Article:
6 Chapter 1 Introduction and Summary The Brouwer fixed point theorem states that if C is a nonempty compact convex subset of a Euclidean space and f : C C is continuous, then f has a fixed point, which is to say that there is an x C such that f(x ) = x. The proof of this by Brouwer (1912) was one of the major events in the history of topology. Since then the study of such results, and the methods used to prove them, has flourished, undergoing radical transformations, becoming increasingly general and sophisticated, and extending its influence to diverse areas of mathematics. Around 1950, most notably through the work of Nash (1950, 1951) on noncooperative games, and the work of Arrow and Debreu (1954) on general equilibrium theory, it emerged that in economists most basic and general models, equilibria are fixed points. The most obvious consequence of this is that fixed point theorems provide proofs that these models are not vacuous. But fixed point theory also informs our understanding of many other issues such as comparative statics, robustness under perturbations, stability of equilibria with respect to dynamic adjustment processes, and the algorithmics and complexity of equilibrium computation. In particular, since the mid 1970 s the theory of games has been strongly influenced by refinement concepts defined largely in terms of robustness with respect to certain types of perturbations. As the range and sophistication of economic modelling has increased, more advanced mathematical tools have become relevant. Unfortunately, the mathematical literature on fixed points is largely inaccessible to economists, because it relies heavily on homology. This subject is part of the standard graduate school curriculum for mathematicians, but for outsiders it is difficult to penetrate, due to its abstract nature and the amount of material that must be absorbed at the beginning before the structure, nature, and goals of the theory begin to come into view. Many researchers in economics learn advanced topics in mathematics as a side product of their research, but unlike infinite dimensional analysis or continuous time stochastic processes, algebraic topology will not gradually achieve popularity among economic theorists through slow diffusion. Consequently economists have been, in effect, shielded from some of the mathematics that is most relevant to their discipline. This monograph presents an exposition of advanced material from the theory of fixed points that is, in several ways, suitable for graduate students and researchers in mathematical economics and related fields. In part the fit with the intended 2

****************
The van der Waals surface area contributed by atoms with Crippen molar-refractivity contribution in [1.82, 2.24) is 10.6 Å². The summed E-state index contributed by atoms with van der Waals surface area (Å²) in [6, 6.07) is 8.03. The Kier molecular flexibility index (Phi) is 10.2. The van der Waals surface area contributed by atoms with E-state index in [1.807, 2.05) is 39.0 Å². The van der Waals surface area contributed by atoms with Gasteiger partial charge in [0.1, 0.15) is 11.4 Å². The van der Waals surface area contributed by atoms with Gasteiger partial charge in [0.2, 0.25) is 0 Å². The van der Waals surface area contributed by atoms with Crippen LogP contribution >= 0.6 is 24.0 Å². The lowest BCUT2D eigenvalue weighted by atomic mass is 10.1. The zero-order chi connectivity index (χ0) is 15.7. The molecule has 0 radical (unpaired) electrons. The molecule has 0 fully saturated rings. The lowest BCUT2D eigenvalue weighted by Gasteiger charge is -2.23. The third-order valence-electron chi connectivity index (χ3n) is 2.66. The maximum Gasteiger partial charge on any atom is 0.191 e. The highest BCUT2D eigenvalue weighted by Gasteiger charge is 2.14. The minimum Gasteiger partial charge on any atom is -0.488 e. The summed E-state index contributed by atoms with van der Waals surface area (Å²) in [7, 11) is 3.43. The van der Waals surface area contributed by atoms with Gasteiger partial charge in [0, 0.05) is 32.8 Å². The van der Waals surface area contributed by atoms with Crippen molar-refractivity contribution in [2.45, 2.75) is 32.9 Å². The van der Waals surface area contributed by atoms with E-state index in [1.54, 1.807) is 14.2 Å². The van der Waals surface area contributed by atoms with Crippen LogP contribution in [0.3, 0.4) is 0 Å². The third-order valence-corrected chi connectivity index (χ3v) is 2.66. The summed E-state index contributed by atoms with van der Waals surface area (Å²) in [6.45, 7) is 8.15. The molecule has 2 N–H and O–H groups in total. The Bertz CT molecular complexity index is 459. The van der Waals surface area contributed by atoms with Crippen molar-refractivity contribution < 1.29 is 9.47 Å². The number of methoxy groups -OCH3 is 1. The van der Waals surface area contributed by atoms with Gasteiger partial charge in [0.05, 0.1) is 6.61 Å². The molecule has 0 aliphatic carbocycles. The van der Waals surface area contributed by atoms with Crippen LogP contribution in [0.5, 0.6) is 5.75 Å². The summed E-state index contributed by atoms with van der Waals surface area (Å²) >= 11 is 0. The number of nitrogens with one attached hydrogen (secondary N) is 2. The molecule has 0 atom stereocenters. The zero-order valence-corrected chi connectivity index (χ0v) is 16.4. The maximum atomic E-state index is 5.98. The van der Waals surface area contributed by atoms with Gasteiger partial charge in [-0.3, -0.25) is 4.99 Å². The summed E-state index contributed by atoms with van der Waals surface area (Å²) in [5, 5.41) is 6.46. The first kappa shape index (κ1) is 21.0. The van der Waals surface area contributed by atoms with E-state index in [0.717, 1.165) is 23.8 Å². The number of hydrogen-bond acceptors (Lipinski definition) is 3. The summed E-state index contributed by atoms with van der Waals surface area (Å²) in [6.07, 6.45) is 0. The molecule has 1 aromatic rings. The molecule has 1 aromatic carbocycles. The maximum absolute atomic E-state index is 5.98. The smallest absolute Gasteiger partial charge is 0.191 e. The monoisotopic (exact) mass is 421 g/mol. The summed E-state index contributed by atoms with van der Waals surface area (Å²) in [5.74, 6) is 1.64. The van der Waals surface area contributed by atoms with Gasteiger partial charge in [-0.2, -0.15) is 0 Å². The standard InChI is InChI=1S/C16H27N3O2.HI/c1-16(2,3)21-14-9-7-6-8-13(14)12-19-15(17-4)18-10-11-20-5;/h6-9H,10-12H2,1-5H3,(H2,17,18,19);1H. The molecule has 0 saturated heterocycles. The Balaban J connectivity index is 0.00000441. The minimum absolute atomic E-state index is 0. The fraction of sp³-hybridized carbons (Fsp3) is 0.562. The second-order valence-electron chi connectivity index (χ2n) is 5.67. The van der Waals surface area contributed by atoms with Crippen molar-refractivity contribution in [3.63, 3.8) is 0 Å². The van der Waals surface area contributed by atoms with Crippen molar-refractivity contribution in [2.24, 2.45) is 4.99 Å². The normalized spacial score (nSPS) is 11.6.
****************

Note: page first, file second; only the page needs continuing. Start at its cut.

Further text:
7 1.1. THE FIRST FIXED POINT THEOREMS 3 audience is a matter of coverage. Economic models always involve domains that are convex, or at least contractible, so there is little coverage here of topics that only become interesting when the underlying space is more complicated. For the settings of interest, the treatment is comprehensive and maximally general, with issues related to correspondences always in the foreground. The project was originally motivated by a desire to understand the existence proofs in the literature on refinements of Nash equilibrium as applications of preexisting mathematics, and the continuing influence of this will be evident. The mathematical prerequisites are within the common background of advanced students and researchers in theoretical economics. Specifically, in addition to multivariate calculus and linear algebra, we assume that the reader is familiar with basic aspects of pointset topology. What we need from topics that may be less familiar to some (e.g., simplicial complexes, infinite dimensional linear spaces, the theory of retracts) will be explained in a selfcontained manner. There will be no use of homological methods. The avoidance of homology is a practical necessity, but it can also be seen as a feature rather than a bug. In general, mathematical understanding is enhanced when brute calculations are replaced by logical reasoning based on conceptually meaningful definitions. To say that homology is a calculational machine is a bit simplistic, but it does have that potential in certain contexts. Avoiding it commits us to work with notions that have more direct and intuitive geometric content. (Admittedly there is a slight loss of generality, because there are acyclic that is, homologically trivial spaces that are not contractible, but this is unimportant because such spaces are not found in nature. ) Thus our treatment of fixed point theory can be seen as a mature exposition that presents the theory in a natural and logical manner. In the remainder of this chapter we give a broad overview of the contents of the book. Unlike many subjects in mathematics, it is possible to understand the statements of many of the main results with much less preparation than is required to understand the proofs. Needless to say, as usual, not bothering to study the proofs has many dangers. In addition, the material in this book is, of course, closely related to various topics in theoretical economics, and in many ways quite useful preparation for further study and research. 1.1 The First Fixed Point Theorems A fixed point of a function f : X X is an element x X such that f(x ) = x. If X is a topological space, it is said to have the fixed point property if every continuous function from X to itself has a fixed point. The first and most famous result in our subject is Brouwer s fixed point theorem: Theorem (Brouwer (1912)). If C R m is nonempty, compact, and convex, then it has the fixed point property. Chapter 3 presents various proofs of this result. Although some are fairly brief, none of them can be described as truly elementary. In general, proofs of Brouwer s